Over the last five to six years, Eagle Rock became the glamour girl of Northeast Los Angeles, a crescent where the asphalt jungle meets the foothills. The neighborhood of 35,000 or so has attracted screenwriters and composers, Web designers and animators, who labor on their laptops in cafes, discuss film projects at Friday night wine tastings, and let their children play with the handmade wooden toys in a Scandinavian-style coffee shop, Swork.

While some describe this trend as gentrification, the area is still house to a wide variety of ethnic and socioeconomic groups.  Single-family houses dominate, and most are Craftsman-style bungalows.

Rock Row is located on a half-acre lot on Yosemite Drive, a residential street that offers access between Eagle Rock Blvd. and Figueroa St. for a steady stream of cars and buses. Eagle Rock High School is down the road (less than half a mile away), and Occidental College just over a nearby hill (about a mile and a half to the front entrance).  Main commercial streets – Eagle Rock Blvd., Figueroa Ave., Colorado Blvd. and York Ave. – are within walking or cycling distance for the energetic, or just a few minutes’ drive.  The 81 Metro bus line runs from Hollywood to Altadena via Eagle Rock, with a stop on Yosemite just a half-block from Rock Row.

Rock Row’s major “green” feature was inspired by L.A.’s Small Lot Subdivision Ordinance. It has been described as an antidote to suburban sprawl, and a booster of density.  Density, many believe, is key to sustainability.  One of the tenets of green building is to use as little space as possible.  Having more people occupy a single space limits the impact on the environment.  As well, it encourages people to interact and share resources, fostering energy-efficiency and community.  As one of L.A.’s first projects to result from the Small Lot Subdivision Ordinance, Rock Row played an important role in setting a high standard for sustainability.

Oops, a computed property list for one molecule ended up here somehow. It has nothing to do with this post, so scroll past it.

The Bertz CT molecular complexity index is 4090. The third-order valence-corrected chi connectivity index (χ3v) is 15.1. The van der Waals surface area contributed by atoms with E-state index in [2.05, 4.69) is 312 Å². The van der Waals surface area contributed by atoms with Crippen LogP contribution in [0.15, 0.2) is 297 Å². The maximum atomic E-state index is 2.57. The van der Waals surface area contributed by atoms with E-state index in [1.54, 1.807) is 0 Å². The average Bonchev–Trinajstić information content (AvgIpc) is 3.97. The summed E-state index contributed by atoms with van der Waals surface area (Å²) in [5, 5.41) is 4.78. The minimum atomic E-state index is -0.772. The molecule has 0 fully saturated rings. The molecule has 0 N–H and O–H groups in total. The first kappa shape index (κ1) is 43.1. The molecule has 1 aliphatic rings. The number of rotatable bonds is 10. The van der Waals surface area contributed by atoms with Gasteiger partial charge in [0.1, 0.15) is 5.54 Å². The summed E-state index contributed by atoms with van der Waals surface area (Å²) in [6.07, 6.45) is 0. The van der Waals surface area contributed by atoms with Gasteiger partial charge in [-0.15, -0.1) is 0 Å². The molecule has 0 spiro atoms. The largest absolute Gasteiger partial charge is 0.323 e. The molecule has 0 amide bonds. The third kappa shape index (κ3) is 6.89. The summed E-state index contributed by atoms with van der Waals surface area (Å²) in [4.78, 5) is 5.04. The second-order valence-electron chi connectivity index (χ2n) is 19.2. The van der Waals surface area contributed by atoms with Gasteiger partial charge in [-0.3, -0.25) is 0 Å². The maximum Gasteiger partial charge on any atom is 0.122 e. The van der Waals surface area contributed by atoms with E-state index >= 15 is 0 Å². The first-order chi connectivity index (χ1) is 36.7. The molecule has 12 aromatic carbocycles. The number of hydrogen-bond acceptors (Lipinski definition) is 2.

Meanwhile, the code offers incentives for architects. According to Kevin Wronske, the permitting process and the insurance costs are similar to those for single family houses.  Additionally, there would be no issues with class action lawsuits, accessibility (in accordance with the American with Disabilities Act), subcontractors, “or other headaches,” the architect said.

Rock Row’s other green features relate directly to design and construction.  Overall, it surpasses California’s energy conservation standards – the most stringent in the country – by 21%, according to the project’s website.  Both passive and active strategies for heating and cooling attest to that.

Tour Rock Row…